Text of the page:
Focus of Tutorial: Create windows on an irregular shaped surface.
Program: Max (however you can use this technique in other applications as well)
Difficulty: Newbie - Moderate - Expert
My goal here is not to create a high-res replica of the interior of a starship, rather it's to simulate this using a few textures and a few polys. It is my hope that you will take this knowledge and expand upon it and use it in your own creations. Additionally this is just one way to insert windows onto a Starship's hull. I hope you find this useful.
I turned on the snap toggle and angle snap toggle for this tutorial in Max. (Just FYI)
1. Create a box in the front view port (Length 100, Width 200, Height 100) that will be used as the inside walls of our virtual interior. The walls will consist of 3 sides - left, back, and right, a floor, and a ceiling. So this means you can delete 1 of the sides all together.
NOTE: Other shapes can be used for the interior walls, for example a half cylinder.
2. To delete the side in 3D Studio Max simply convert your newly created box into an "editable poly" by right click on the object and selecting it from the drop down menu. Now click on the "modify" tab.
3. Now that your box is an editable poly, we will delete a side and refine our shape. I should point out that I'm going to create a room with a slanted exterior wall like you would see on the saucer section of a starship. (I reference "trek" because it's easily referened - this could apply to any space ship). Click on the [+] symbol next to "Editable Poly" and click on "vertex" it should turn yellow.
4. In the left view port select both of the lower vertices of the face that will be deleted. Move these vertices out to create the slanted angle that will match our exterior wall's slope.
5. In the Modify rollout click on "Polygon". Now click on the sloped face or your box and delete it.
You will notice that the **normal of the faces on the inside or your box are not visible. This is because they are facing outward. We need to turn them so they all face inward.
**A normal is a vector that is perpendicular to a surface.
6. Click "ploygon" again from the modifier list to turn the selection off. From the Modifier List drop down select "normal". This will flip the faces of the our 5 sided box. Because this shape will be on the side of our starship (not shown) it won't matter that you can see through them. But you will be able to see the textures applied to the sides when viewing the room through the windows. More on that soon...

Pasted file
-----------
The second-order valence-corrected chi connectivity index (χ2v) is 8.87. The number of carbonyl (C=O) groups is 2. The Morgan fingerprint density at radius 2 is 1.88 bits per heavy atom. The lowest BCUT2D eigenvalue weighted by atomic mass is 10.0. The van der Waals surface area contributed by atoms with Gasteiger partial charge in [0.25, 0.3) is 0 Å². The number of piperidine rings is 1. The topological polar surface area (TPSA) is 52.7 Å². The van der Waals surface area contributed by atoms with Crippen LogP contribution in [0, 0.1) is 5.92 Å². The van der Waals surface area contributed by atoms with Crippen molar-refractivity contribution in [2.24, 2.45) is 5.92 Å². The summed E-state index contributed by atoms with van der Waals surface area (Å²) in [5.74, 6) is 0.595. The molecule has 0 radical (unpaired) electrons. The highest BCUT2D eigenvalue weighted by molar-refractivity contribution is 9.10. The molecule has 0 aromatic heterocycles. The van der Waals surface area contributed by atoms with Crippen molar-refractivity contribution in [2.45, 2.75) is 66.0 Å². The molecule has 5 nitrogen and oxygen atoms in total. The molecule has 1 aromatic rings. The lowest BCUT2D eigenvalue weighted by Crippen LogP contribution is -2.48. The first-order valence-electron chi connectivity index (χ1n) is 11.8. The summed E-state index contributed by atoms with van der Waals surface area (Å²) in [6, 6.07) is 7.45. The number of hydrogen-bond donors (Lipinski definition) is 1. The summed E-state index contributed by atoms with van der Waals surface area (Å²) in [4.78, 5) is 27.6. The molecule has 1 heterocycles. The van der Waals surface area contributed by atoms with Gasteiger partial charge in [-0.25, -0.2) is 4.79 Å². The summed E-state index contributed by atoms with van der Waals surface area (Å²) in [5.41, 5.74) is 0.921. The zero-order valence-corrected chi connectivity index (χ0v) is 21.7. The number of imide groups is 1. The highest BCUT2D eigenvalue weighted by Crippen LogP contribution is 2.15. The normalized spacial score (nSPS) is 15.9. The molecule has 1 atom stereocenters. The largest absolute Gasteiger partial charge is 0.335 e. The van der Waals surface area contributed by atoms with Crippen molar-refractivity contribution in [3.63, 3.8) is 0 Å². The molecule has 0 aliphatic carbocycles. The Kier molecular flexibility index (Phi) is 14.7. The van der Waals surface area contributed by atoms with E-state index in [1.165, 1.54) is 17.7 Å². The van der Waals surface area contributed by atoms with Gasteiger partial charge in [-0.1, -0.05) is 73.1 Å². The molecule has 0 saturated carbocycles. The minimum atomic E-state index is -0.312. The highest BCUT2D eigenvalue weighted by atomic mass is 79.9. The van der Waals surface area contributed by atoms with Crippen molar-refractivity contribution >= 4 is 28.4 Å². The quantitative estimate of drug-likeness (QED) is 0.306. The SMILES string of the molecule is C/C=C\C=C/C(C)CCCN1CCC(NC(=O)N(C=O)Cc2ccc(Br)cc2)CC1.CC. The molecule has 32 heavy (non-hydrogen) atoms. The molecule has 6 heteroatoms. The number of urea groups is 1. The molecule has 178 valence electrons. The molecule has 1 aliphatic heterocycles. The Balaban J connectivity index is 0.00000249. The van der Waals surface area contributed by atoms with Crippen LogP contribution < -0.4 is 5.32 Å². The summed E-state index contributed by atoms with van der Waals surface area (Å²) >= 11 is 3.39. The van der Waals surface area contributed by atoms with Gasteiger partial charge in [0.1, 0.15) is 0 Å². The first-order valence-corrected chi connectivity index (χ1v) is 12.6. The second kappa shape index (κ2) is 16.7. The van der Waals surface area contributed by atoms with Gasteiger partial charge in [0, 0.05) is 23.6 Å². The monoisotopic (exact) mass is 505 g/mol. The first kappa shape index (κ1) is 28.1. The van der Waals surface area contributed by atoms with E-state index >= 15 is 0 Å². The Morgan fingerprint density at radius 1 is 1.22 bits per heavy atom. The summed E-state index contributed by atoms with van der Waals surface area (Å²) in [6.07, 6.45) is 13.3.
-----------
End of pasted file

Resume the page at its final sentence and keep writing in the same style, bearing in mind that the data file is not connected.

7. At this point you could simply place this 5-sided box behind your windows. But I'm going to take a moment to create the exterior slopped surface to better illustrate the effect. For this next section I'm going to
make a line in the left view that will serve as the exterior hull, and then I will cut windows into it, give it some depth, and we'll be ready for the textures.
8. Create a line (like mine or your own) in the left view using a spline.
9. I'm going to refine my line to make it smooth but this step is not required.
10. Because your line will be create at zero.. you'll nee to move it right so that it goes just beyond the right side of your box (in the top viewport). Once moved, from the Modifier List select, "Extrude". I used a value of 340, but this depends on your scale and size of the box for your interior. Use whatever setting you'd like. Because my room will have 3 windows I set the extrude segments to 5 and will use the 3 center segments of that extrusion for my window placement.
11. Now we'll create the window cut outs. These will be simple rectanglur splines with rounded corners created in the right position in the front viewport. My corner Radius is 11 but you don't have to round the corners if you don't want too. You'll note that your orginal placement of the newly created spline is at zero again, so to make things easier and so you can see it.. move it in the left viewport so the spline is beyond the exterior hull surface.